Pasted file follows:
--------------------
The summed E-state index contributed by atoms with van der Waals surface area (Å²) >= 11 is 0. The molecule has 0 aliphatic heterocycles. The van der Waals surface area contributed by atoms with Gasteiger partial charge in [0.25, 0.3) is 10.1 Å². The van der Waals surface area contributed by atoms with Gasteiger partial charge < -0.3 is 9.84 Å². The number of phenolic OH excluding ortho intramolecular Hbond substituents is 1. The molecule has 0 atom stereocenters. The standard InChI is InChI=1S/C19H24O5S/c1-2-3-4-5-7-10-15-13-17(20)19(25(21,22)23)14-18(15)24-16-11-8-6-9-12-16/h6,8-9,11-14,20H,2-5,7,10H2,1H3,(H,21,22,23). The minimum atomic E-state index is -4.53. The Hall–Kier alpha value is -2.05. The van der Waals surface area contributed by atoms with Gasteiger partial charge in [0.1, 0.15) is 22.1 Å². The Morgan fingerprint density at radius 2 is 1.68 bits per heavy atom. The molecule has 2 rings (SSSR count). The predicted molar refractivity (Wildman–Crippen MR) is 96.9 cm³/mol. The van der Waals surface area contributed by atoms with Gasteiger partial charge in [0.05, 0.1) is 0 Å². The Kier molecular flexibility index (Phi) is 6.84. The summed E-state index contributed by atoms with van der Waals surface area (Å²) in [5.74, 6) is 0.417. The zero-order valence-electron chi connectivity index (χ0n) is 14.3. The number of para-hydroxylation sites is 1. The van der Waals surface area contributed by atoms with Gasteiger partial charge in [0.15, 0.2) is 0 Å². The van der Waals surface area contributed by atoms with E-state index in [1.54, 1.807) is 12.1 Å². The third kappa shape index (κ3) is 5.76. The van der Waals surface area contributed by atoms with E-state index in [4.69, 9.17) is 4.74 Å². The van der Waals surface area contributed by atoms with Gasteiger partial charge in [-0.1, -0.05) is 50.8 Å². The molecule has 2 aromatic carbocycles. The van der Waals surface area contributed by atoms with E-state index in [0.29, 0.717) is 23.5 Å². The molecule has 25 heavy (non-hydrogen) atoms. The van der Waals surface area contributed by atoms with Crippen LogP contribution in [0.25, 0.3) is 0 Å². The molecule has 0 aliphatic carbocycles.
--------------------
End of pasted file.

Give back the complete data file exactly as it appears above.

The summed E-state index contributed by atoms with van der Waals surface area (Å²) >= 11 is 0. The molecule has 0 aliphatic heterocycles. The van der Waals surface area contributed by atoms with Gasteiger partial charge in [0.25, 0.3) is 10.1 Å². The van der Waals surface area contributed by atoms with Gasteiger partial charge < -0.3 is 9.84 Å². The number of phenolic OH excluding ortho intramolecular Hbond substituents is 1. The molecule has 0 atom stereocenters. The standard InChI is InChI=1S/C19H24O5S/c1-2-3-4-5-7-10-15-13-17(20)19(25(21,22)23)14-18(15)24-16-11-8-6-9-12-16/h6,8-9,11-14,20H,2-5,7,10H2,1H3,(H,21,22,23). The minimum atomic E-state index is -4.53. The Hall–Kier alpha value is -2.05. The van der Waals surface area contributed by atoms with Gasteiger partial charge in [0.1, 0.15) is 22.1 Å². The Morgan fingerprint density at radius 2 is 1.68 bits per heavy atom. The molecule has 2 rings (SSSR count). The predicted molar refractivity (Wildman–Crippen MR) is 96.9 cm³/mol. The van der Waals surface area contributed by atoms with Gasteiger partial charge in [0.05, 0.1) is 0 Å². The Kier molecular flexibility index (Phi) is 6.84. The summed E-state index contributed by atoms with van der Waals surface area (Å²) in [5.74, 6) is 0.417. The zero-order valence-electron chi connectivity index (χ0n) is 14.3. The number of para-hydroxylation sites is 1. The van der Waals surface area contributed by atoms with Gasteiger partial charge in [0.15, 0.2) is 0 Å². The van der Waals surface area contributed by atoms with E-state index in [1.54, 1.807) is 12.1 Å². The third kappa shape index (κ3) is 5.76. The van der Waals surface area contributed by atoms with E-state index in [4.69, 9.17) is 4.74 Å². The van der Waals surface area contributed by atoms with Gasteiger partial charge in [-0.1, -0.05) is 50.8 Å². The molecule has 2 aromatic carbocycles. The van der Waals surface area contributed by atoms with E-state index in [0.29, 0.717) is 23.5 Å². The molecule has 25 heavy (non-hydrogen) atoms. The van der Waals surface area contributed by atoms with Crippen LogP contribution in [0.25, 0.3) is 0 Å². The molecule has 0 aliphatic carbocycles.